IVF represents one such attempt to dissect the meaning of the conjugal act, to separate the procreative from the unitive. As Domun Vitae articulates, “Fertilization achieved outside the bodies of the couple remains by this very fact deprived of the meanings and the values which are expressed in the language of the body and in the union of human persons” (No. 4).
By removing the conception of new life from its proper place proceeding from the love of man and wife, and introducing third parties in the form of technicians or donors, IVF represents a kind of “reproductive infidelity.” This is especially evident when reproduction takes place via the use of donors. While it might seem selfless for the infertile spouse to permit a third party to replace her, allowing her spouse to achieve his dream of a biologically related child despite his wife’s “deficit,” what takes place is a rejection of the infertile spouse.
Actress Gabrielle Union poignantly articulates the heartbreak this can cause when she describes her reasons for sobbing at her surrogate’s ultrasound: “My cry was a choke stopped up in my throat, tears streaming down. It was grief. I’d had so many miscarriages … looking at the screen, I understood how many potential babies I had lost. That’s why I was crying. The experience of Dwyane having a baby so easily — while I was unable to — left my soul not just broken into pieces, but shattered into fine dust scattering in the wind.”
Refusing to accept spousal infertility by reproducing with another is as serious a violation of the marital covenant as refusing to accept spousal fertility through the use of contraception; they are two sides of a single reproductive coin. A more faithful, unifying response is facing infertility as a couple — together.
Some Christians justify their recourse to IVF by arguing that God must approve because he is the ultimate creator of new life, and clearly he chooses to bring new life out of IVF. Unfortunately, that line of thinking has dark implications that cannot measure up. That same logic can be used to justify rape: If God allows new life to come out of rape, then he must approve of the act that generates new life. This is not a Catholic worldview. We do not see God’s act of bringing new life out of a particular sexual act as his approbation of that act. Rather, as with the case of rape, God works to bring good things out of our suffering. And so conception as a result of IVF cannot be used to argue for God’s approval of the act leading to conception.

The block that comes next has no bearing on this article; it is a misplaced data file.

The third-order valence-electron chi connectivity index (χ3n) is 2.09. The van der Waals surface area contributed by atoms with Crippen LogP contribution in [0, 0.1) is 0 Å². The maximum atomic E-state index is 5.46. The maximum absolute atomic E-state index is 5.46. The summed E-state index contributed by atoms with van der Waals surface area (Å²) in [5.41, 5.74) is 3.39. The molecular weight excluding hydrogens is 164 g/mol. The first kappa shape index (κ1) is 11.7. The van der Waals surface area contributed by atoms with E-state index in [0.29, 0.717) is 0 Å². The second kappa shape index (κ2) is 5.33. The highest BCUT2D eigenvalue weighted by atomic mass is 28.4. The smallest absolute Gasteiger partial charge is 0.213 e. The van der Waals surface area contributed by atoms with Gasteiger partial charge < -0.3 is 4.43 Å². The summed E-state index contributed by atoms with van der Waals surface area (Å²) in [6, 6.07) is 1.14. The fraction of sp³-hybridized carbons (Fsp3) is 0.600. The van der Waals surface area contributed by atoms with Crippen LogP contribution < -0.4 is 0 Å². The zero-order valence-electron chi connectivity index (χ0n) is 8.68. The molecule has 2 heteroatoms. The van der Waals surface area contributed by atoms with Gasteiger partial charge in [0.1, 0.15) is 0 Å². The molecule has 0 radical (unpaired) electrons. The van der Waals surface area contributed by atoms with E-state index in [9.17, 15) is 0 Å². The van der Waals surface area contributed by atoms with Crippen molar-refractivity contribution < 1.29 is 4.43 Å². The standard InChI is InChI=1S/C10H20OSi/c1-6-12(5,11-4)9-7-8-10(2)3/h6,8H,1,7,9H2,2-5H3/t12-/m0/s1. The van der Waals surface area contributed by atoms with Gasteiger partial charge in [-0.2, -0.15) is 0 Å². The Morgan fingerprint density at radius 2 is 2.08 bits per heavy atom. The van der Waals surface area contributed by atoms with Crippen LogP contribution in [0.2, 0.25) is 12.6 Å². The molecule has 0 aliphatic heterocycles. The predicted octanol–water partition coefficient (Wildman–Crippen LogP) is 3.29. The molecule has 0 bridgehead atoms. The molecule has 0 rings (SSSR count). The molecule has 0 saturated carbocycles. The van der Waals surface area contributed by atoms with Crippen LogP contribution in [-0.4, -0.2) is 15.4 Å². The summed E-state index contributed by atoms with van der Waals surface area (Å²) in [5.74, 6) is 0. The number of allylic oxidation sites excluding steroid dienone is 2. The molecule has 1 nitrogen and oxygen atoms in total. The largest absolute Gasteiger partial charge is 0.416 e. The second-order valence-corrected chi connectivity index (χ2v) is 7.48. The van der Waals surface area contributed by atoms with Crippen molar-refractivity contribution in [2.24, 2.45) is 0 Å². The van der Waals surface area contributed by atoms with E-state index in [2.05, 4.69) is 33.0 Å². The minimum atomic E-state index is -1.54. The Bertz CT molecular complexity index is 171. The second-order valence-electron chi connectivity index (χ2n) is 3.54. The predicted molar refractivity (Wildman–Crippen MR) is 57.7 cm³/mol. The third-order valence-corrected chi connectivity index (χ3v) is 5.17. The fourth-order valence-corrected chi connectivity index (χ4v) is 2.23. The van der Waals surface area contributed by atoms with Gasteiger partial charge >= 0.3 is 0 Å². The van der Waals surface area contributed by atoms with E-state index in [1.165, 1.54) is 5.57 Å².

Hope for couples facing infertility
When couples struggling with infertility often turn to IVF as a last resort after enduring years of heartbreak, the Church’s prohibition of IVF can seem punitive. Statements about the nature of marriage and even the long list of health risks and legal complications might ring hollow for couples whose arms ache to hold an infant.
Fortunately, there is an alternative to IVF that is over 80% effective involving procedures covered by most insurance plans. NaPro technology works to address and heal the underlying causes of a couple’s infertility, and while these causes are not always the kind that can be addressed by medical solutions, NaPro’s much higher rates of efficacy, dramatically lower costs and complete lack of ethical and legal quandaries should serve as signs of great hope for couples who face infertility. A list of certified NaPro physicians can be found at fertilitycare.org.
Samantha Stephenson is a writer and host of “Brave New Us,” a podcast that explores bioethics and motherhood through the lens of faith. She writes from Idaho.